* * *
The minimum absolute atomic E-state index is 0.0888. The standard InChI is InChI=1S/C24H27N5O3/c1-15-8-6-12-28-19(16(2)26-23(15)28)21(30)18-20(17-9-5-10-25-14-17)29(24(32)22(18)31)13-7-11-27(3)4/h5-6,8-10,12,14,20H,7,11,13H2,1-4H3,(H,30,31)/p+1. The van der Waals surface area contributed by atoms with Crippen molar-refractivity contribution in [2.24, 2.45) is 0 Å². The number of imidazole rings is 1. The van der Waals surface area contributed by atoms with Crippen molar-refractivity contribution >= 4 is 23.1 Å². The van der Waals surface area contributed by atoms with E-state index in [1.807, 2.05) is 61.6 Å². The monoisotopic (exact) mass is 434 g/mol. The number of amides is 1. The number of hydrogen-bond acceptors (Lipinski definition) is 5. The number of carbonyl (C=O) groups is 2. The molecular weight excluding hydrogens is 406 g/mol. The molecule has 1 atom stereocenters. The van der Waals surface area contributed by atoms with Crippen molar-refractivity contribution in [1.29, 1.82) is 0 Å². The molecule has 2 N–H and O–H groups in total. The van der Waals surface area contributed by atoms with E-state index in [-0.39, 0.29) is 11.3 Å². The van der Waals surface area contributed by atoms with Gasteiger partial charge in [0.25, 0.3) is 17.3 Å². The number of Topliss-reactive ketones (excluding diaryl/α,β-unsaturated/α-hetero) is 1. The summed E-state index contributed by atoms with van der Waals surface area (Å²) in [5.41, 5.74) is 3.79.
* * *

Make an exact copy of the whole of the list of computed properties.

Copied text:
The minimum absolute atomic E-state index is 0.0888. The standard InChI is InChI=1S/C24H27N5O3/c1-15-8-6-12-28-19(16(2)26-23(15)28)21(30)18-20(17-9-5-10-25-14-17)29(24(32)22(18)31)13-7-11-27(3)4/h5-6,8-10,12,14,20H,7,11,13H2,1-4H3,(H,30,31)/p+1. The van der Waals surface area contributed by atoms with Crippen molar-refractivity contribution in [2.24, 2.45) is 0 Å². The number of imidazole rings is 1. The van der Waals surface area contributed by atoms with Crippen molar-refractivity contribution >= 4 is 23.1 Å². The van der Waals surface area contributed by atoms with E-state index in [1.807, 2.05) is 61.6 Å². The monoisotopic (exact) mass is 434 g/mol. The number of amides is 1. The number of hydrogen-bond acceptors (Lipinski definition) is 5. The number of carbonyl (C=O) groups is 2. The molecular weight excluding hydrogens is 406 g/mol. The molecule has 1 atom stereocenters. The van der Waals surface area contributed by atoms with Crippen molar-refractivity contribution in [1.29, 1.82) is 0 Å². The molecule has 2 N–H and O–H groups in total. The van der Waals surface area contributed by atoms with E-state index in [-0.39, 0.29) is 11.3 Å². The van der Waals surface area contributed by atoms with Gasteiger partial charge in [0.25, 0.3) is 17.3 Å². The number of Topliss-reactive ketones (excluding diaryl/α,β-unsaturated/α-hetero) is 1. The summed E-state index contributed by atoms with van der Waals surface area (Å²) in [5.41, 5.74) is 3.79.